In the simplest terms, ‘cloud computing’ means storing and accessing data and programs over the Internet instead of on and from your computer’s hard drive. ‘The cloud’ is just a metaphor for the Internet. There is no real, puffy white cloud involved; it’s just a 3rd party service provider’s server, somewhere.

When you store data on or run programs from your computer’s hard drive, that’s called local storage and computing. Everything you need is physically close to you, which means accessing your data is fast and easy (for that one computer, or others on the local network). Working off your hard drive is how the computer industry functioned for decades and some argue it’s still superior to cloud computing.

The cloud though, is not about the hard drive in your desktop computer or hard drive server in residence.

To use the cloud you need to access your data or your programs over the Internet or at least have that data synchronised with other information over the Internet. With an online connection cloud computing can be done anywhere and at anytime on smartphones, pads or tablets as well as desktop computers.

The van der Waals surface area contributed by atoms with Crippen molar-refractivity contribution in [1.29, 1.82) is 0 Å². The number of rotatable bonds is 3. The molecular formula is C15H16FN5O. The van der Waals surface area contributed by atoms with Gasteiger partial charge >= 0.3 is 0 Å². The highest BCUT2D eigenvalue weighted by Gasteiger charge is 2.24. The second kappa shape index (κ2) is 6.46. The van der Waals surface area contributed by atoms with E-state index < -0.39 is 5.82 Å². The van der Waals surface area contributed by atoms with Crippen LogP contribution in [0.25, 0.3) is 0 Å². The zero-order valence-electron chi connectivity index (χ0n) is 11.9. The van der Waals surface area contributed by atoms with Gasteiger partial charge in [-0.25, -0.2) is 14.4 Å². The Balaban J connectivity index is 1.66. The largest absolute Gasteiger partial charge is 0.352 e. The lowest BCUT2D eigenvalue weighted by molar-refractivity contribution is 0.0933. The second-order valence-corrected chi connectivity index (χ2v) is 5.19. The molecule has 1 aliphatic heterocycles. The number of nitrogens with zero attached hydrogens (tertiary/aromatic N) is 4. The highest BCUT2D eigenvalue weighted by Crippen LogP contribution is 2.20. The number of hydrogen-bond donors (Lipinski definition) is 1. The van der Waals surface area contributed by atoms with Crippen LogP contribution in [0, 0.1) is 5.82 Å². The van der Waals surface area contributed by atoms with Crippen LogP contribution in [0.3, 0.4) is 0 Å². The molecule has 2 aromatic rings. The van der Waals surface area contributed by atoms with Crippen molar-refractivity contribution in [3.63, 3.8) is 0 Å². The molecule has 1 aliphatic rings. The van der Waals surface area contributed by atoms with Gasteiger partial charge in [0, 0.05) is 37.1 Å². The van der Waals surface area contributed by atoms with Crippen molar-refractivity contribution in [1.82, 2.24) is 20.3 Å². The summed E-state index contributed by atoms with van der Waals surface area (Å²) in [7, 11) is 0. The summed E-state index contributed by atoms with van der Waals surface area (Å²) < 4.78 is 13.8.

The serious business, and where the money is, is in the cloud-based software programs. These include ‘Software as a Service’ (SaaS) where businesses can subscribe to an application over the Internet (examples: Adobe Creative Cloud, There’s also ‘Platform as a Service’ (PaaS) where business can create its own custom applications for use by all in the company. And of course the major players who offer ‘Infrastructure as a Service’ (IaaS) where companies like Google and Amazon provide the backbone that can be rented out by other companies as a platform for their services; Netflix being one, a customer of Amazon cloud services and due to launch in Australia in March this year.

Cloud computing is big business. Global management consulting firm, McKinsey & Company claims that 80% of the largest companies in North America that it surveyed are either looking at using cloud services – or already are.

The cloud in its many forms is an exciting development but it also creates new types of challenges in protecting sensitive information assets. A business-focused risk-management approach enables companies to strike the right balance between protecting data and taking advantage of more efficient and flexible technology environments.